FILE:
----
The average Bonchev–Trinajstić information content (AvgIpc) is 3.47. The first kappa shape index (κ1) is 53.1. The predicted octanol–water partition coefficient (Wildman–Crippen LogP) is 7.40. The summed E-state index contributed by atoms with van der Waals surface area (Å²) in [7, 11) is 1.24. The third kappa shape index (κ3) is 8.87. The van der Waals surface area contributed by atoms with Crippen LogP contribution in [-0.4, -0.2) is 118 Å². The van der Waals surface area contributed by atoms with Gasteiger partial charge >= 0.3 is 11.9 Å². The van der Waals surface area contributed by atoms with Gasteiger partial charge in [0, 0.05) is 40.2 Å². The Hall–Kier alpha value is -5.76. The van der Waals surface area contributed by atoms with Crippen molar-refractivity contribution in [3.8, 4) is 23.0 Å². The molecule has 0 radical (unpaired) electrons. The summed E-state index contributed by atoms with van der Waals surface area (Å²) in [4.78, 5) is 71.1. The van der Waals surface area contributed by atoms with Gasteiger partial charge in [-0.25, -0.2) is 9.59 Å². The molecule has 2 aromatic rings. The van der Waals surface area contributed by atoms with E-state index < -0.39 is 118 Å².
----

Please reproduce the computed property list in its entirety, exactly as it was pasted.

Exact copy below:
The average Bonchev–Trinajstić information content (AvgIpc) is 3.47. The first kappa shape index (κ1) is 53.1. The predicted octanol–water partition coefficient (Wildman–Crippen LogP) is 7.40. The summed E-state index contributed by atoms with van der Waals surface area (Å²) in [7, 11) is 1.24. The third kappa shape index (κ3) is 8.87. The van der Waals surface area contributed by atoms with Crippen LogP contribution in [-0.4, -0.2) is 118 Å². The van der Waals surface area contributed by atoms with Gasteiger partial charge >= 0.3 is 11.9 Å². The van der Waals surface area contributed by atoms with Gasteiger partial charge in [0, 0.05) is 40.2 Å². The Hall–Kier alpha value is -5.76. The van der Waals surface area contributed by atoms with Crippen molar-refractivity contribution in [3.8, 4) is 23.0 Å². The molecule has 0 radical (unpaired) electrons. The summed E-state index contributed by atoms with van der Waals surface area (Å²) in [4.78, 5) is 71.1. The van der Waals surface area contributed by atoms with Gasteiger partial charge in [-0.25, -0.2) is 9.59 Å². The molecule has 2 aromatic rings. The van der Waals surface area contributed by atoms with E-state index < -0.39 is 118 Å².